Bahrain stages by-elections Saturday boycotted by the main Shiite opposition bloc, with pro-democracy protesters vowing to escalate their actions six months after an uprising in the kingdom was crushed.
The elections are for 18 seats left vacant in the 40-member parliament after MPs from Al-Wefaq, the Gulf state’s largest opposition group, quit in February in protest over a crackdown by security forces on peaceful demonstrators.
Bahraini authorities later allowed protesters, mostly Shiites, to camp out at Manama’s central Pearl Square until security forces, boosted by a Saudi-led Gulf regiment, drove them out in a deadly crackdown in mid-March.
In total, 55 candidates will compete for 14 seats. “Four candidates were already declared winners after their competition withdrew,” an Information Affairs Authority statement said.
The main challenge lies in whether 187,000 eligible voters will respond to appeals by the authorities and turn out in Shiite-majority areas, after Al-Wefaq said last month it would boycott the election.
The government has considered sanctions against those who do not vote, threatening to exclude them from government jobs and deny them public services, the pro-government Al-Ayyam daily reported on Wednesday.
Al-Wefaq, or the Islamic National Accord Association, in a statement called the measures “terrorising” and “an organised crime project that contradicts basic principles of humanity and freedom of opinion and expression.”
It joined a national dialogue in July at the initiative of the king to relaunch political reform in Bahrain, which is ruled by the Sunni Al-Khalifa dynasty, but soon pulled out and rejected the process’s outcomes.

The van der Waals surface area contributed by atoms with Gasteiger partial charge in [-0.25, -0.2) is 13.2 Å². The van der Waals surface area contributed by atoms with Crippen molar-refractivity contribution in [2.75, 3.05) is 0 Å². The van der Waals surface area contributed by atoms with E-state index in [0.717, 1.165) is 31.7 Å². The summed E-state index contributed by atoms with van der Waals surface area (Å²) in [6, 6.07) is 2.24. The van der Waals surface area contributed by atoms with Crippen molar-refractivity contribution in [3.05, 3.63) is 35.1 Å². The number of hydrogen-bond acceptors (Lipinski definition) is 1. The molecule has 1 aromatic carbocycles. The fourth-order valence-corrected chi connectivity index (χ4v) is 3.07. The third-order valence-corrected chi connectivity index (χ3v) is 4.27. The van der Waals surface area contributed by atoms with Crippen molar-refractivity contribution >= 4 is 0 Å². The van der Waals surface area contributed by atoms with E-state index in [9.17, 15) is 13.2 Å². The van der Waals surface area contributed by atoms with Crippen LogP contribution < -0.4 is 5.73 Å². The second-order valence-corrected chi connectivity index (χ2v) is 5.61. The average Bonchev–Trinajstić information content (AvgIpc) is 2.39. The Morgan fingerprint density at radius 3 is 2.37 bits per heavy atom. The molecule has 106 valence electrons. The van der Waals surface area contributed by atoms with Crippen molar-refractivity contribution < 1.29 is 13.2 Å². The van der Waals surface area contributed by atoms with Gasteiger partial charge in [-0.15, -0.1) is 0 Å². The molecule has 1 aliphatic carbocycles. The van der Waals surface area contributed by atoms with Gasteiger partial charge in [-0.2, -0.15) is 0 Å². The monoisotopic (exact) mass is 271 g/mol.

Al-Wefaq has not called for the Al-Khalifas to be overthrown, but has stuck to its main demands for a fully fledged constitutional monarchy with an elected government and powerful parliament, as well as an independent judiciary.
It also disputes the legitimacy of parliament’s upper house, whose 40 members are appointed rather than elected and which can block initiatives by the lower house.
The new post-election parliament will vote into legislation projects agreed upon in the national dialogue, the government said on Wednesday.
“Parliament will have more powers following agreements made by the national dialogue… (which) has reached agreement on about 200 key political, economic and human rights issues,” said an English-language statement.
Al-Wefaq insists that the dialogue did not represent the will of the people.
In June, King Hamad announced the lifting of the state of emergency declared in mid-March, and later formed The Bahrain Commission of Inquiry — an independent panel of foreign experts — to investigate the month-long unrest.
Authorities say 24 people were killed in the unrest, including four policemen. The opposition puts the death toll at 30.
Other measures announced this week include a “National Victims’ Compensation Fund” and an additional budget outlay of more than one billion dollars over two years to improve living standards in the tiny kingdom, the poorest among its oil-rich Gulf neighbours.
Al-Wefaq head Ali Salman, speaking on Thursday during a gathering of thousands in a Shiite suburb of Manama on “a day of national unity” between Sunnis and Shiites, has declared Saturday’s polls a “day to mourn democracy.”
Activists have called for marches on Friday and Saturday towards Pearl Square, symbol of the protests earlier this year.
As tension soared in Bahrain, home to the US Fifth Fleet, US President Barack Obama’s pick for ambassador urged the kingdom Wednesday to avoid “repression.”
“Political reform and respect for human rights are vital to Bahrain’s stability and to the protection of US interests in the region,” Thomas Krajeski told a Senate Foreign Relations Committee confirmation hearing.
“Bahrain’s long-term stability depends on addressing domestic grievances not through repression, but through genuine reform and reconciliation.”